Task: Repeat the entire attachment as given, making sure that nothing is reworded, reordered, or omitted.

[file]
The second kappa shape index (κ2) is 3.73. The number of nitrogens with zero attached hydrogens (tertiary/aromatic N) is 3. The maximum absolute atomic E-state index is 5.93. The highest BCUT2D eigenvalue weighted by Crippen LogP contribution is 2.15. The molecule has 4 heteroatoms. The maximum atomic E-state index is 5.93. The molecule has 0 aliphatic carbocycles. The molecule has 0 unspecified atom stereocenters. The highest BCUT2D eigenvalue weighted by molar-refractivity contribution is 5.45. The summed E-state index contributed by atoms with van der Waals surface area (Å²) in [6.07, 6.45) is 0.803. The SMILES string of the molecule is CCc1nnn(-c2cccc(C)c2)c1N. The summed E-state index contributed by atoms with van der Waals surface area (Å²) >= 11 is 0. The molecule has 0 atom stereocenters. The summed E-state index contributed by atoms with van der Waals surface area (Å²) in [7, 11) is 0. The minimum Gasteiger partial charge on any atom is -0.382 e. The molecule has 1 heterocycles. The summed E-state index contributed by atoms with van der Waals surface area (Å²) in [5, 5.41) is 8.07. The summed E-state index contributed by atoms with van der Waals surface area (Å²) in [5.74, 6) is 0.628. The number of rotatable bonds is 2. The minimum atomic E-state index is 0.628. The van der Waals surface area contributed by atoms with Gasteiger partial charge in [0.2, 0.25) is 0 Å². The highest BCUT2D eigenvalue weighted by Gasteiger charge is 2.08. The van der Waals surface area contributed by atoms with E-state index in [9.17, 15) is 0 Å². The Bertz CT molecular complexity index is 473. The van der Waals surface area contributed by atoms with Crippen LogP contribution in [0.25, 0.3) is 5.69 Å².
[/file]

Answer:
The second kappa shape index (κ2) is 3.73. The number of nitrogens with zero attached hydrogens (tertiary/aromatic N) is 3. The maximum absolute atomic E-state index is 5.93. The highest BCUT2D eigenvalue weighted by Crippen LogP contribution is 2.15. The molecule has 4 heteroatoms. The maximum atomic E-state index is 5.93. The molecule has 0 aliphatic carbocycles. The molecule has 0 unspecified atom stereocenters. The highest BCUT2D eigenvalue weighted by molar-refractivity contribution is 5.45. The summed E-state index contributed by atoms with van der Waals surface area (Å²) in [6.07, 6.45) is 0.803. The SMILES string of the molecule is CCc1nnn(-c2cccc(C)c2)c1N. The summed E-state index contributed by atoms with van der Waals surface area (Å²) >= 11 is 0. The molecule has 0 atom stereocenters. The summed E-state index contributed by atoms with van der Waals surface area (Å²) in [7, 11) is 0. The minimum Gasteiger partial charge on any atom is -0.382 e. The molecule has 1 heterocycles. The summed E-state index contributed by atoms with van der Waals surface area (Å²) in [5, 5.41) is 8.07. The summed E-state index contributed by atoms with van der Waals surface area (Å²) in [5.74, 6) is 0.628. The number of rotatable bonds is 2. The minimum atomic E-state index is 0.628. The van der Waals surface area contributed by atoms with Gasteiger partial charge in [0.2, 0.25) is 0 Å². The highest BCUT2D eigenvalue weighted by Gasteiger charge is 2.08. The van der Waals surface area contributed by atoms with E-state index in [9.17, 15) is 0 Å². The Bertz CT molecular complexity index is 473. The van der Waals surface area contributed by atoms with Crippen LogP contribution in [0.25, 0.3) is 5.69 Å².